Return takes the same belt-argument list that call (and a few other operations line conform and rescue) do. You can’t build it up piecemeal. The arguments don’t have to be adjacent on the belt, and the same belt position can be used for more than argument. There’s no “nil” argument to return (or call etc.); you have to put a nil (whatever that is in the app) on the belt and then pass it as many times as you want.
Thread-local is possible. It is not in general possible for a callee to address the caller’s stack without action on the part of the caller, which would be more trouble than TLS.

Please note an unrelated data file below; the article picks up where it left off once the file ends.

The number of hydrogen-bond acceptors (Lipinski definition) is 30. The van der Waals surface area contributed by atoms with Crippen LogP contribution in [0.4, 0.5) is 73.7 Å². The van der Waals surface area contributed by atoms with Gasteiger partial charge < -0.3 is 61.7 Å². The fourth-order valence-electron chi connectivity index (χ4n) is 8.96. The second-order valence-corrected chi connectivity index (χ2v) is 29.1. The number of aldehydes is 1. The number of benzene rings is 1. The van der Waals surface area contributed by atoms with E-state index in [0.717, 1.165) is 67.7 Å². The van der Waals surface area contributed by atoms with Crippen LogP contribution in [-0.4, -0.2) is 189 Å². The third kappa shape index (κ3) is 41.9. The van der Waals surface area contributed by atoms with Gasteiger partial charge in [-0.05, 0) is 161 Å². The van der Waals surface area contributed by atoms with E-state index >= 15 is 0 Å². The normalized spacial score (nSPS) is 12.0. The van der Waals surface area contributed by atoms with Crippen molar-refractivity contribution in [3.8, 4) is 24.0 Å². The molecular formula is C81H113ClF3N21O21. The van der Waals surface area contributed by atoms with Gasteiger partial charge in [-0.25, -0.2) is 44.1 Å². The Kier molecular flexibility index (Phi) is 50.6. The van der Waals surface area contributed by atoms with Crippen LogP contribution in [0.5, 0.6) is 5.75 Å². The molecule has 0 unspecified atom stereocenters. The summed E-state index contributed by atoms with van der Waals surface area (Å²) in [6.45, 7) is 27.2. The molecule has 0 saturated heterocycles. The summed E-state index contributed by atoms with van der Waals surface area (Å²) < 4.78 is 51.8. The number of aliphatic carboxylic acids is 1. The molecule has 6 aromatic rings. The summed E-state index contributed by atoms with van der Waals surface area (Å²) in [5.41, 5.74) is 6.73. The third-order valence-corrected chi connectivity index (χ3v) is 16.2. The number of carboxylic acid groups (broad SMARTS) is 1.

Sounds like a null function would be in and out before a d$1 latency, arguing again for putting the loads after the call rather than in-flight over the call.
Varargs calls in the belt are a problem; by the time you have figured out how many arguments you have they may well have fallen off the belt. In C only the fixed arguments pass in the belt and the variable part is passed in the stack, but C VARARGS is rare enough that it doesn’t matter. Sounds like every call in Lisp is facing the issue, which would matter.
I think the in-memory solution, while it might be better than other CPUs, is fundamentally inapt for the Mill function model. Needs thought.